Meet The 5970

To cool the beast, AMD has stepped up the cooler from a solid copper block to a vapor chamber design, which offers slightly better performance for large surface area needs. Vapor chambers (which are effectively flat heatpipes) have largely been popularized by Sapphire, who uses them on their Vapor-X and other high-end series cards. This is the first time we’ve seen a vapor chamber cooler on a stock card. AMD tells us this cooler is design to keep up with 400W of thermal dissipation.

With the need for such a cooler, AMD has finally parted with their standard 5000 series port configuration in order to afford a full slot to vent hot air. In place of the 2xDVI + HDMI + DisplayPort configuration, we have 2xDVI + MiniDisplayPort, all on one slot. MDP was just approved by the VESA last week, and is identical to DisplayPort in features, the only difference is that it’s smaller. This allows AMD to continue offering Eyefinity support, and it also conviently solves any questions of how to plug 3 monitors in, as there are now only as many DVI-type ports as there are available TMDS encoder pairs.

Finally, as dual-GPU cards are always bigger than their single-GPU brethren, and the 5970 is no exception to this rule. However the 5970 really drives this point home, being the largest video card we’ve ever tested. The PCB is 11.5” long, and with the overhang of the cooling shroud, that becomes 12.16” (309mm). This puts it well past our previous record holder, the 5870, and even father ahead of dual-GPU designs like the 4870X2 and GTX 295, both of which were 10.5”. The only way to describe the 5970 is “ridiculously long”.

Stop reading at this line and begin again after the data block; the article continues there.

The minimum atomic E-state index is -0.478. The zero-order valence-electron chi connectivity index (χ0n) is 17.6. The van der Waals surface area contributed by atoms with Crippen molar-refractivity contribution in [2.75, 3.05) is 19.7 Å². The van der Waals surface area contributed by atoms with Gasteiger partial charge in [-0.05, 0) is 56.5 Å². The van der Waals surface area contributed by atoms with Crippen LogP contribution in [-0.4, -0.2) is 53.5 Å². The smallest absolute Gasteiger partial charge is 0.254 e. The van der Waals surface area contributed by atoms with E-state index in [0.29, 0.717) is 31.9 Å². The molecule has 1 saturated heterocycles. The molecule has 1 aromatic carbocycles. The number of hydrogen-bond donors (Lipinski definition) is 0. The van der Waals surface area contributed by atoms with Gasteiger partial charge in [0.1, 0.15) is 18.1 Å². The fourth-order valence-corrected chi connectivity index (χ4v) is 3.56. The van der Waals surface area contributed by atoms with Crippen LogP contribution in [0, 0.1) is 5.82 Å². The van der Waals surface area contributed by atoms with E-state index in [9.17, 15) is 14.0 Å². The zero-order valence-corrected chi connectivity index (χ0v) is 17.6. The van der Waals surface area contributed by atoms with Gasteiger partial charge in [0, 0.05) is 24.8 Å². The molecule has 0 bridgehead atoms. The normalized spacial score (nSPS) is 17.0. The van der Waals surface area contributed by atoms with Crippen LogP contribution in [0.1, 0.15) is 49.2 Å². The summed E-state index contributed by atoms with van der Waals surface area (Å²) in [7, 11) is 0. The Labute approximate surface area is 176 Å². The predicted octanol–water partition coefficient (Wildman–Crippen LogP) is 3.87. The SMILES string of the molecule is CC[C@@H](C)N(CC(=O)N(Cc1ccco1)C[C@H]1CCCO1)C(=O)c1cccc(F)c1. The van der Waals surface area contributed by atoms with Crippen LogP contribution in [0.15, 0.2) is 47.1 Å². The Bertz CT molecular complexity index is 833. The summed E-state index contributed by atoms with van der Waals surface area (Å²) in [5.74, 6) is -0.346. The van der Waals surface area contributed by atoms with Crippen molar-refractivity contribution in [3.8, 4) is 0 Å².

With such a long card, there are going to be some definite fitting issues on smaller cases. For our testing we use a Thermaltake Speedo case, which is itself an oversized case. We ended up having to remove the adjustable fan used to cool the PCIe slots in order to make the 5970 fit. On a smaller and more popular case like the Antec P182, we had to remove the upper hard drive cage completely in order to fit the card.

In both cases we were able to fit the card, but it required some modification to get there, and this we suspect is going to be a common story. AMD tells us that the full ATX spec calls for 13.3” of room for PCIe cards, and while we haven’t been able to find written confirmation of this, this seems to be correct. Full size towers should be able to accept the card, and some mid size towers should too depending on what’s behind the PEG slot. However – and it’s going to be impossible to stress this enough – if you’re in the market for this card, check your case